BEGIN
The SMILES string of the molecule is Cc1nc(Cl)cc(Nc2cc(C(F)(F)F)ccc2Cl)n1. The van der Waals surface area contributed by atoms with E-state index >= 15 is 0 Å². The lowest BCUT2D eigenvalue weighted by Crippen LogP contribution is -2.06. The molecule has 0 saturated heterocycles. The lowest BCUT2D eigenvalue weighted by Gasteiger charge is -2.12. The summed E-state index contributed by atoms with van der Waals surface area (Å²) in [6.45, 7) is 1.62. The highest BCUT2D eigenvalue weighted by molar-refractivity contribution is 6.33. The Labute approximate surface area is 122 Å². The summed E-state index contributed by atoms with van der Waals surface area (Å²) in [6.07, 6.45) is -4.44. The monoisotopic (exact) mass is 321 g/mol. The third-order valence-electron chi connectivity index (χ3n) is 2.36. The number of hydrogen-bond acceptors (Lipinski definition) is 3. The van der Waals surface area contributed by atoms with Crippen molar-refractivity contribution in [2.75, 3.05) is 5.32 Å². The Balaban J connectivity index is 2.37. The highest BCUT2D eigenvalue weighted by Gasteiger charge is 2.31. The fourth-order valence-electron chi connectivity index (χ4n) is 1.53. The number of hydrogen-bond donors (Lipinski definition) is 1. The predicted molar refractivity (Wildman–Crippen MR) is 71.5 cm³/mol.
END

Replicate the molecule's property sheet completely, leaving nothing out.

The SMILES string of the molecule is Cc1nc(Cl)cc(Nc2cc(C(F)(F)F)ccc2Cl)n1. The van der Waals surface area contributed by atoms with E-state index >= 15 is 0 Å². The lowest BCUT2D eigenvalue weighted by Crippen LogP contribution is -2.06. The molecule has 0 saturated heterocycles. The lowest BCUT2D eigenvalue weighted by Gasteiger charge is -2.12. The summed E-state index contributed by atoms with van der Waals surface area (Å²) in [6.45, 7) is 1.62. The highest BCUT2D eigenvalue weighted by molar-refractivity contribution is 6.33. The Labute approximate surface area is 122 Å². The summed E-state index contributed by atoms with van der Waals surface area (Å²) in [6.07, 6.45) is -4.44. The monoisotopic (exact) mass is 321 g/mol. The third-order valence-electron chi connectivity index (χ3n) is 2.36. The number of hydrogen-bond acceptors (Lipinski definition) is 3. The van der Waals surface area contributed by atoms with Crippen molar-refractivity contribution in [2.75, 3.05) is 5.32 Å². The Balaban J connectivity index is 2.37. The highest BCUT2D eigenvalue weighted by Gasteiger charge is 2.31. The fourth-order valence-electron chi connectivity index (χ4n) is 1.53. The number of hydrogen-bond donors (Lipinski definition) is 1. The predicted molar refractivity (Wildman–Crippen MR) is 71.5 cm³/mol.